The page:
‘Everyone has more sex than me’ and other myths that therapists are trying to debunk

The lack of education allows false beliefs about intimate relationships to persist, which can harm sexual health

Educación Sexual
A couple having a good time in bed.Colin Anderson Productions pty l (Getty Images)
Clara Angela Brascia

When it comes to people’s well-being, sexual health is not exactly the first thing that comes to mind. This is due in part to a lack of specific education. Many taboos persist regarding intimate relationships, even in the most open and sex-positive societies and environments. “Sexuality is a very important part of health, but it is completely surrounded by false beliefs that make it difficult to have a healthy sexual life,” states clinical psychologist and sexologist Miren Larrazábal. The problem, she continues, is that much of the information that is taken for granted has no scientific basis, and is passed from generation to generation in the form of “myths” that end up harming the intimate relationships.

The feeling that we are not keeping up with everyone else. Thinking that pleasure and desire must come at the same time, or that sex has to be spontaneous and cannot be programmed. Those are some of the beliefs that the experts consulted think that must be debunked in order to improve the sexual health of their patients.

Other people are not having more sex than you

One of the most common myths is to think that everyone else — especially when we are in a long-lasting relationship — is having more sex than us. Larrazábal explains that this is an issue that she addresses with many of her patients, despite the fact that there is no “normative sexual frequency” with which to compare oneself. “Looking at others is a big mistake. First, because the most important thing is to find the rhythm that is right for us, which can vary depending on many factors. And second, because it is impossible to know with certainty what is going on in people’s private lives — nor should we care.”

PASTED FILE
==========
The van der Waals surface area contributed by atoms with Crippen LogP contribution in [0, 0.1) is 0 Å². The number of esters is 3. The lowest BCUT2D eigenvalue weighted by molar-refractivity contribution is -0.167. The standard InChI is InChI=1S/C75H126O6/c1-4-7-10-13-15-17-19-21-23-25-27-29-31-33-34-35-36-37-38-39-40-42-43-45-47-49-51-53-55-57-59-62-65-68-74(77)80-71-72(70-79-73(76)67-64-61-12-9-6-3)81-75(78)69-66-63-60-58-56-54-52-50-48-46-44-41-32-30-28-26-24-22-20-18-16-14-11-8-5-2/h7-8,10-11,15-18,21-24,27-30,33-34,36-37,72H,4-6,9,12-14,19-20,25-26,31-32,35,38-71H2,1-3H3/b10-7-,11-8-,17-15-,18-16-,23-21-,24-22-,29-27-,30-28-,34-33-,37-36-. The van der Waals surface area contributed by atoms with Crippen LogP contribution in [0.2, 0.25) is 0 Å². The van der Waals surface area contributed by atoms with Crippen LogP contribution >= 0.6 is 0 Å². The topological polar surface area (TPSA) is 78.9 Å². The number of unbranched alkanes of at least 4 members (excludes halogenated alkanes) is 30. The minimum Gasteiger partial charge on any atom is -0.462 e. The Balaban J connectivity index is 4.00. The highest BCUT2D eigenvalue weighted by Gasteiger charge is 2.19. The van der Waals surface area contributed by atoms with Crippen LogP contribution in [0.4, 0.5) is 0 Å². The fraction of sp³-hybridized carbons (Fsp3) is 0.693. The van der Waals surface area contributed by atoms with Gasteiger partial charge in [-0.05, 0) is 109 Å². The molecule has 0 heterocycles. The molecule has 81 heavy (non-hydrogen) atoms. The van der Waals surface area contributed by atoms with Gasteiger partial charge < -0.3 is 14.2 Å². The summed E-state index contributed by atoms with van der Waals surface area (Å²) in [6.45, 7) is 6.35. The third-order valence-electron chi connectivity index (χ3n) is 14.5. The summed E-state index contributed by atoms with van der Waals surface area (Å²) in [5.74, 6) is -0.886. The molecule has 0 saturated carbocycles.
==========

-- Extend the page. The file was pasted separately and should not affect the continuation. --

Several studies suggest that the average number of sexual relations has decreased in recent years, particularly among people aged 18 to 24. “Unfortunately, we live in a context that prioritizes quantity over quality. We feel the need to enjoy our possibilities to the limit, and if this does not happen we get frustrated,” says Estela Buendía, founder of the Borobil Sexological Center in Bilbao, Spain. The sexologist uses younger couples as an example, as they frequently suspect that they are not having enough sex for their age. “This is not something that can, or should, be quantified. What is appropriate is whatever makes each individual feel good,” she concludes.

“Sex must be spontaneous”

Although the exact reasons that have led to a decrease in the frequency of sexual encounters are unknown, sex therapists agree that hectic lifestyles could be one of the causes. For this reason, they reject the myth according to which sex must always be spontaneous and cannot be programmed. “Sex is never spontaneous. Not even when we think it is,” says Buendía. “It doesn’t arise if there’s not at least one person who incites the other and makes things happen.”

Once the myth of spontaneity has been debunked, therapists encourage people who have trouble finding the time to schedule sexual encounters. “We plan all the important things in our lives. We set schedules to go to the gym; we plan a trip or going out with our friends, and we end up enjoying it. So why should sex be any different?” reflects Silberio Sáez, teacher of the master’s degree in sexology at the Camilo José Cela University in Madrid.